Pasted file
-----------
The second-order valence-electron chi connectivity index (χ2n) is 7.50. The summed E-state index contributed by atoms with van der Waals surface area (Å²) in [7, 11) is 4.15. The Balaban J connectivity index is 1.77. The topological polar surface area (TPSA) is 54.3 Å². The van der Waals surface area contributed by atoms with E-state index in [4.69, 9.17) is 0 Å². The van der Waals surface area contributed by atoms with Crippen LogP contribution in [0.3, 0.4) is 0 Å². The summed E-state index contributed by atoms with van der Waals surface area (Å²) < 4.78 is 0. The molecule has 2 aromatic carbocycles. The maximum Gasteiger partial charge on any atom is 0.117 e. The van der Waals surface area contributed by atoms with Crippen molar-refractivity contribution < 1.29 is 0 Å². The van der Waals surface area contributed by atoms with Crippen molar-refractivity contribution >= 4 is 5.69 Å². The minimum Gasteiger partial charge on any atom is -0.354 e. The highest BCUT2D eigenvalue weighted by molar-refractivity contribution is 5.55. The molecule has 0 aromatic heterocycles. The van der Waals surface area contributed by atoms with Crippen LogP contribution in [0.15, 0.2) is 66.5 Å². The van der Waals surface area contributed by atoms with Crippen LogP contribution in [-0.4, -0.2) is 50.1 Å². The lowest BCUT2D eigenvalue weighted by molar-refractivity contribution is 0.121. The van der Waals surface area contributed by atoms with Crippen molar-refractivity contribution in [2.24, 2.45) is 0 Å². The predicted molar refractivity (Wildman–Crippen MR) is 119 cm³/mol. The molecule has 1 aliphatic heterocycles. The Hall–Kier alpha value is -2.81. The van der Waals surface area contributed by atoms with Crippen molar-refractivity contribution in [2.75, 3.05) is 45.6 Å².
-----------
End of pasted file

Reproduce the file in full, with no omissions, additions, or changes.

The second-order valence-electron chi connectivity index (χ2n) is 7.50. The summed E-state index contributed by atoms with van der Waals surface area (Å²) in [7, 11) is 4.15. The Balaban J connectivity index is 1.77. The topological polar surface area (TPSA) is 54.3 Å². The van der Waals surface area contributed by atoms with E-state index in [4.69, 9.17) is 0 Å². The van der Waals surface area contributed by atoms with Crippen LogP contribution in [0.3, 0.4) is 0 Å². The summed E-state index contributed by atoms with van der Waals surface area (Å²) < 4.78 is 0. The molecule has 2 aromatic carbocycles. The maximum Gasteiger partial charge on any atom is 0.117 e. The van der Waals surface area contributed by atoms with Crippen molar-refractivity contribution < 1.29 is 0 Å². The van der Waals surface area contributed by atoms with Crippen molar-refractivity contribution >= 4 is 5.69 Å². The minimum Gasteiger partial charge on any atom is -0.354 e. The highest BCUT2D eigenvalue weighted by molar-refractivity contribution is 5.55. The molecule has 0 aromatic heterocycles. The van der Waals surface area contributed by atoms with Crippen LogP contribution in [0.15, 0.2) is 66.5 Å². The van der Waals surface area contributed by atoms with Crippen LogP contribution in [-0.4, -0.2) is 50.1 Å². The lowest BCUT2D eigenvalue weighted by molar-refractivity contribution is 0.121. The van der Waals surface area contributed by atoms with Crippen molar-refractivity contribution in [2.24, 2.45) is 0 Å². The predicted molar refractivity (Wildman–Crippen MR) is 119 cm³/mol. The molecule has 1 aliphatic heterocycles. The Hall–Kier alpha value is -2.81. The van der Waals surface area contributed by atoms with Crippen molar-refractivity contribution in [2.75, 3.05) is 45.6 Å².